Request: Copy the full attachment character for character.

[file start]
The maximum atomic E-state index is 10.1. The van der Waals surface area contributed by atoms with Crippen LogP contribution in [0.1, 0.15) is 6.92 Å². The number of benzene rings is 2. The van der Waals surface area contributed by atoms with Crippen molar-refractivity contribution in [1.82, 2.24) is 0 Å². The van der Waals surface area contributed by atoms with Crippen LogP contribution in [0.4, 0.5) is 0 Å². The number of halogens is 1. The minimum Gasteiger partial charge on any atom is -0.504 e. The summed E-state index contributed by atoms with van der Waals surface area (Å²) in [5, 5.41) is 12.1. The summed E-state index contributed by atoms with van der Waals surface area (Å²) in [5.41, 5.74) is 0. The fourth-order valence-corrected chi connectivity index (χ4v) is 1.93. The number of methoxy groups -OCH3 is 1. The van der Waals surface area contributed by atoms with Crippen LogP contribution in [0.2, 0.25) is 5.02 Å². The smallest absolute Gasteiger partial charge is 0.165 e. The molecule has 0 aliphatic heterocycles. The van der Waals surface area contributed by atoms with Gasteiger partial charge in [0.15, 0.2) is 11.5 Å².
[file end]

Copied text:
The maximum atomic E-state index is 10.1. The van der Waals surface area contributed by atoms with Crippen LogP contribution in [0.1, 0.15) is 6.92 Å². The number of benzene rings is 2. The van der Waals surface area contributed by atoms with Crippen molar-refractivity contribution in [1.82, 2.24) is 0 Å². The van der Waals surface area contributed by atoms with Crippen LogP contribution in [0.4, 0.5) is 0 Å². The number of halogens is 1. The minimum Gasteiger partial charge on any atom is -0.504 e. The summed E-state index contributed by atoms with van der Waals surface area (Å²) in [5, 5.41) is 12.1. The summed E-state index contributed by atoms with van der Waals surface area (Å²) in [5.41, 5.74) is 0. The fourth-order valence-corrected chi connectivity index (χ4v) is 1.93. The number of methoxy groups -OCH3 is 1. The van der Waals surface area contributed by atoms with Crippen LogP contribution in [0.2, 0.25) is 5.02 Å². The smallest absolute Gasteiger partial charge is 0.165 e. The molecule has 0 aliphatic heterocycles. The van der Waals surface area contributed by atoms with Gasteiger partial charge in [0.15, 0.2) is 11.5 Å².